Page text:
Fortunately, protein stimulates glucagon release as well, so you don’t need to worry as much about the insulinogenic properties of protein as you do about carbohydrates. (If you don’t know much about glucagon, think of it as the opposite of insulin).
What does all this mean from a practical standpoint? How then can you control the insulin response to bread, protatoes, rice – to go with the examples from earlier in this post?
In fact, why worry about the insulin response to carbohydrates at all?
Well, to control the insulin response from carbs… stop eating so many carbs! Use the insulin response with strategically timed meals, after a workout or as part of a carb cyling plan, for example.
And you should be concerned about bumping insulin when you’re eating fat because when fat is consumed while your body is in fat-storage mode (high insulin), it is more likely to end up as bodyfat.
When your insulin levels are high, everything you eat is more liable to end up in your fat stores. Fat especially heads straight for your fat cells when your insulin is high, especially because insulin causes fat burning to stop.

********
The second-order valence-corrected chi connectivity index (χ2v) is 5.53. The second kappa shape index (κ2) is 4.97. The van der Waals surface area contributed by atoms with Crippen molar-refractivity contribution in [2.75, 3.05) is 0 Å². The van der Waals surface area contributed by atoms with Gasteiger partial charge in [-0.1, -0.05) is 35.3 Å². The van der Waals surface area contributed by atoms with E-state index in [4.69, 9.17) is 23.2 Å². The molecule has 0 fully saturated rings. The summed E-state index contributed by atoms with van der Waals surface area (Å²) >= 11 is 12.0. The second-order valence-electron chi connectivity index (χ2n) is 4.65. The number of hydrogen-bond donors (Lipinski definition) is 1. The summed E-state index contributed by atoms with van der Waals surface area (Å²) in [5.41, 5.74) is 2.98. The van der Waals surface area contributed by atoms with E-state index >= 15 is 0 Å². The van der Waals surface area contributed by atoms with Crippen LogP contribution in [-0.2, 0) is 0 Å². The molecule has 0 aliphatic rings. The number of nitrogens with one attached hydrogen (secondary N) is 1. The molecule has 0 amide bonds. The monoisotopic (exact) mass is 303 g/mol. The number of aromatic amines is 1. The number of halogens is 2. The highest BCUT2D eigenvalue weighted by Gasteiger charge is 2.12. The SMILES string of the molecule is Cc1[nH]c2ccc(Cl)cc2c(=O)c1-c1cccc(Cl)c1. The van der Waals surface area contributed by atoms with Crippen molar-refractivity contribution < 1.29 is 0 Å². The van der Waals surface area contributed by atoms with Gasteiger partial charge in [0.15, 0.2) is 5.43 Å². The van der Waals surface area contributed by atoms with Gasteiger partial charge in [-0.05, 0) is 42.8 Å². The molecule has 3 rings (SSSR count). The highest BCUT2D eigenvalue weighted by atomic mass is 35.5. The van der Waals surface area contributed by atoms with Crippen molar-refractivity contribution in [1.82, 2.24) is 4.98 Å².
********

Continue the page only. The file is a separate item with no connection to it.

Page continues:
Translation: Fat is fattening IF you are in a fat storing mode (high insulin).
Your solution is to not eat fat when your insulin levels are high, and keeping carbs low the rest of the time. You want to keep fat and insulin producing carbs apart from each other.
One situation would be to have protein and fat at every meal except for one or two meals right after your workout. Here’s a sample schedule:
7 am: Protein + Fat
11 am: Protein + Fat
2 pm: Protein + Fat
4 pm: Workout
5 pm: Protein + Carbs
7 pm: Protein + Carbs
Or if you workout in the morning:
6 am: Workout
7 am: Protein + Carbs
10 am: Protein + Carbs
1 pm: Protein + Fat
4 pm: Protein + Fat
7 pm: Protein + Fat
Another option is to have higher carb “refeeds” every few days. This is a good strategy when you’re looking to gain muscle and lose fat.
Day One: Several moderate protein, moderate fat meals
Day Two: Same as Day One
Day Three: Moderate protein, low fat meals during the day, 3 hour high carb, low protein, minimal fat refeed after your workout
Day Four: Same as Day One
Day Five: Same as Day One
Day Six: Same as Day One
Day Seven: Moderate protein, low fat meals during the day, 3 hour high carb, low protein, minimal fat refeed after your workout
What a plan like this does is keep you in fat burning mode most of the time, but still bump insulin to keep you anabolic and allow you to build muscle. If you have more fat to lose, you’d want to go longer between refeeds. If you’re already lean and looking to build muscle, you can have your refeeds closer together.
So to loop back to the original point of this post, adding fat to carbs doesn’t benefit you from a hormonal standpoint, in fact, it makes it more likely you’re going to store that meal as fat.
EDIT: I was asked why, if adding fat to meals doesn’t help with insulin, does adding fat make you feel fuller longer?
The answer is simple: You ate more calories!